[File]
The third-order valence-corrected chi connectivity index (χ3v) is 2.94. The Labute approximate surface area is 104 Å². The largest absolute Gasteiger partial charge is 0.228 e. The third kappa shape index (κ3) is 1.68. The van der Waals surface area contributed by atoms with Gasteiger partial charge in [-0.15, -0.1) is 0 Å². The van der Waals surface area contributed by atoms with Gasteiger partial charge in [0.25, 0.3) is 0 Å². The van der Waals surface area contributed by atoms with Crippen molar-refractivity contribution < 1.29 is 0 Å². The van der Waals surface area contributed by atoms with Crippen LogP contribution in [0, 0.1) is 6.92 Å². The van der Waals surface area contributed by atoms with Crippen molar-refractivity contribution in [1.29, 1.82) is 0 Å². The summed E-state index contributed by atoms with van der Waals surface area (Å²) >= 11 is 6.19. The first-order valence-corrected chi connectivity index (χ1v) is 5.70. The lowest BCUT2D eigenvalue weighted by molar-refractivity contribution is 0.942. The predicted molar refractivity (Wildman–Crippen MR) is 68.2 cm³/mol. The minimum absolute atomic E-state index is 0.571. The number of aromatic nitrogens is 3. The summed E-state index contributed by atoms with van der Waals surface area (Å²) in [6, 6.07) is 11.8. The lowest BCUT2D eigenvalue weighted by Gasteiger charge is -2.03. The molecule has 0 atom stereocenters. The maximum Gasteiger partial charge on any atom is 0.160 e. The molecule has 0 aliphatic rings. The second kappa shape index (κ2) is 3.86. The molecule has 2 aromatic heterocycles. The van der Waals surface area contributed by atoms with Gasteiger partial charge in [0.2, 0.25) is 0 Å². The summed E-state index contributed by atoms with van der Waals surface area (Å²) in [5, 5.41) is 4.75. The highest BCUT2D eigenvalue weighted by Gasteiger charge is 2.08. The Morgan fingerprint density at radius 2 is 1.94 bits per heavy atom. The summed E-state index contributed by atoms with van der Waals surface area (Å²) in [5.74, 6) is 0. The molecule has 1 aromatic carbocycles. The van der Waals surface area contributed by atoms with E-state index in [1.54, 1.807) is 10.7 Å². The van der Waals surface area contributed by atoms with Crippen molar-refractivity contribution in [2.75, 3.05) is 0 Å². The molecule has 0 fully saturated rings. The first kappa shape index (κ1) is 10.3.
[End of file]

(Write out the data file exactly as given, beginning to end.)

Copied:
The third-order valence-corrected chi connectivity index (χ3v) is 2.94. The Labute approximate surface area is 104 Å². The largest absolute Gasteiger partial charge is 0.228 e. The third kappa shape index (κ3) is 1.68. The van der Waals surface area contributed by atoms with Gasteiger partial charge in [-0.15, -0.1) is 0 Å². The van der Waals surface area contributed by atoms with Gasteiger partial charge in [0.25, 0.3) is 0 Å². The van der Waals surface area contributed by atoms with Crippen molar-refractivity contribution < 1.29 is 0 Å². The van der Waals surface area contributed by atoms with Crippen LogP contribution in [0, 0.1) is 6.92 Å². The van der Waals surface area contributed by atoms with Crippen molar-refractivity contribution in [1.29, 1.82) is 0 Å². The summed E-state index contributed by atoms with van der Waals surface area (Å²) >= 11 is 6.19. The first-order valence-corrected chi connectivity index (χ1v) is 5.70. The lowest BCUT2D eigenvalue weighted by molar-refractivity contribution is 0.942. The predicted molar refractivity (Wildman–Crippen MR) is 68.2 cm³/mol. The minimum absolute atomic E-state index is 0.571. The number of aromatic nitrogens is 3. The summed E-state index contributed by atoms with van der Waals surface area (Å²) in [6, 6.07) is 11.8. The lowest BCUT2D eigenvalue weighted by Gasteiger charge is -2.03. The molecule has 0 atom stereocenters. The maximum Gasteiger partial charge on any atom is 0.160 e. The molecule has 0 aliphatic rings. The second kappa shape index (κ2) is 3.86. The molecule has 2 aromatic heterocycles. The van der Waals surface area contributed by atoms with Gasteiger partial charge in [0.2, 0.25) is 0 Å². The summed E-state index contributed by atoms with van der Waals surface area (Å²) in [5, 5.41) is 4.75. The highest BCUT2D eigenvalue weighted by Gasteiger charge is 2.08. The Morgan fingerprint density at radius 2 is 1.94 bits per heavy atom. The summed E-state index contributed by atoms with van der Waals surface area (Å²) in [5.74, 6) is 0. The molecule has 1 aromatic carbocycles. The van der Waals surface area contributed by atoms with E-state index in [1.54, 1.807) is 10.7 Å². The van der Waals surface area contributed by atoms with Crippen molar-refractivity contribution in [2.75, 3.05) is 0 Å². The molecule has 0 fully saturated rings. The first kappa shape index (κ1) is 10.3.